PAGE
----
Based on trailers for Picard, the MacGuffin seems to be the young woman Dahj (Isa Briones), but please, for the love of the holodeck, just let her be a normal woman rather than a mysterious magic object that makes absolutely no sense.

Don’t learn the wrong lessons from Star Wars.

Star Trek: The Next Generation is the softest Star Trek. It dealt with issues surrounding grief and trauma, what love looks like in every form and the value of communication.

It had a mental health counselor on board, and she was treated as one of the highest-ranking members of the crew.

It also preached the necessity of listening to others, as most conflict could be addressed by respecting the input of others to understand their point of view.

This is the biggest concern we have about Picard. It is helmed by the same people managing Star Trek: Discovery, placing an emphasis on terse dialogue and laser-heavy action scenes, rather than actual conflict management. ST:D is focused on mostly new characters, but Picard is recycling our favorites and showing us what happened during the time we’ve been away.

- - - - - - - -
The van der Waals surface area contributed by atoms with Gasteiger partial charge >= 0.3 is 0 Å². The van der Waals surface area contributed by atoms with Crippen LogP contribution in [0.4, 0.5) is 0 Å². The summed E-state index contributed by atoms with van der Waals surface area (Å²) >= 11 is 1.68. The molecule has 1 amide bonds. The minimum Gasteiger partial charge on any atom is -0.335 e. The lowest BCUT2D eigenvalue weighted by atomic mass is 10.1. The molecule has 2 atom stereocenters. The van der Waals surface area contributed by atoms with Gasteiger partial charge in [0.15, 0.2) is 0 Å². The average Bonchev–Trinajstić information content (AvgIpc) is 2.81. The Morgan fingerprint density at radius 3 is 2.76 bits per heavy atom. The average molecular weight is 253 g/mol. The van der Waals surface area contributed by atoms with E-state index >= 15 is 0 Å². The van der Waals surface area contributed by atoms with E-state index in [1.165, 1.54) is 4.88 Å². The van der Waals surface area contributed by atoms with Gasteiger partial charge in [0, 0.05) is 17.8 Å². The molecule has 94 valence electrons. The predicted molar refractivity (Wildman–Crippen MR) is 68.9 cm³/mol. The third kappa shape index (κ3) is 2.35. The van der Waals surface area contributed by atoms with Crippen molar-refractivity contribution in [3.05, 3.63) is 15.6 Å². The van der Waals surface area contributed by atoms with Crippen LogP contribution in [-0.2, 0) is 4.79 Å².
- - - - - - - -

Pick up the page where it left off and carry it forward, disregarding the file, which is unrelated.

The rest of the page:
Please don’t let these aliens be completely alien to what we once knew.

Catch your favorite Star Trek episodes here.

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Molly Harris is a riddle inside an enigma, wrapped in feminine wiles, and nestled in a soft, human skin suit with a blonde wig on top. She arrived to Chicago from the wild cornfields of Indiana and spends most of her time talking about science fiction and glitter and puns.